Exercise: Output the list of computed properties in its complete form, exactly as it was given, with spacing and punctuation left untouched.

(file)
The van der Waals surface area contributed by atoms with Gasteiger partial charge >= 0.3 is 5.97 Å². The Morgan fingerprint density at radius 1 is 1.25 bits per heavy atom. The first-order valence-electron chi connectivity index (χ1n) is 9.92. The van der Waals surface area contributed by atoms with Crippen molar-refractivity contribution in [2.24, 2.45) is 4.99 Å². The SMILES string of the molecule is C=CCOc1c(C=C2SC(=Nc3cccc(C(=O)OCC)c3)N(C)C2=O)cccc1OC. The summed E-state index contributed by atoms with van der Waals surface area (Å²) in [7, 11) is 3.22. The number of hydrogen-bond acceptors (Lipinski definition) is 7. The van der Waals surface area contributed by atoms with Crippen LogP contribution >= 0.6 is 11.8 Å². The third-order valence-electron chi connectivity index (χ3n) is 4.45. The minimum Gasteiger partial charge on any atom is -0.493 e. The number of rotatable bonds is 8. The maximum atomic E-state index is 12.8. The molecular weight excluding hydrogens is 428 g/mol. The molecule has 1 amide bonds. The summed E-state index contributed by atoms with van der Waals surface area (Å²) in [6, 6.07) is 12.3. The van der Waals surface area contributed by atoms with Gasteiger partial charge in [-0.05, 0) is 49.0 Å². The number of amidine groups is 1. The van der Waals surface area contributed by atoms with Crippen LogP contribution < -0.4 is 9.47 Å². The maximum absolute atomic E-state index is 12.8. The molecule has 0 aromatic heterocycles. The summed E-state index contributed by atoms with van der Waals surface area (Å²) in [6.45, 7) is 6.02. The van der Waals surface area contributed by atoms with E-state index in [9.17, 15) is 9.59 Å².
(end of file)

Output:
The van der Waals surface area contributed by atoms with Gasteiger partial charge >= 0.3 is 5.97 Å². The Morgan fingerprint density at radius 1 is 1.25 bits per heavy atom. The first-order valence-electron chi connectivity index (χ1n) is 9.92. The van der Waals surface area contributed by atoms with Crippen molar-refractivity contribution in [2.24, 2.45) is 4.99 Å². The SMILES string of the molecule is C=CCOc1c(C=C2SC(=Nc3cccc(C(=O)OCC)c3)N(C)C2=O)cccc1OC. The summed E-state index contributed by atoms with van der Waals surface area (Å²) in [7, 11) is 3.22. The number of hydrogen-bond acceptors (Lipinski definition) is 7. The van der Waals surface area contributed by atoms with Crippen LogP contribution >= 0.6 is 11.8 Å². The third-order valence-electron chi connectivity index (χ3n) is 4.45. The minimum Gasteiger partial charge on any atom is -0.493 e. The number of rotatable bonds is 8. The maximum atomic E-state index is 12.8. The molecular weight excluding hydrogens is 428 g/mol. The molecule has 1 amide bonds. The summed E-state index contributed by atoms with van der Waals surface area (Å²) in [6, 6.07) is 12.3. The van der Waals surface area contributed by atoms with Gasteiger partial charge in [-0.05, 0) is 49.0 Å². The number of amidine groups is 1. The van der Waals surface area contributed by atoms with Crippen LogP contribution < -0.4 is 9.47 Å². The maximum absolute atomic E-state index is 12.8. The molecule has 0 aromatic heterocycles. The summed E-state index contributed by atoms with van der Waals surface area (Å²) in [6.45, 7) is 6.02. The van der Waals surface area contributed by atoms with E-state index in [9.17, 15) is 9.59 Å².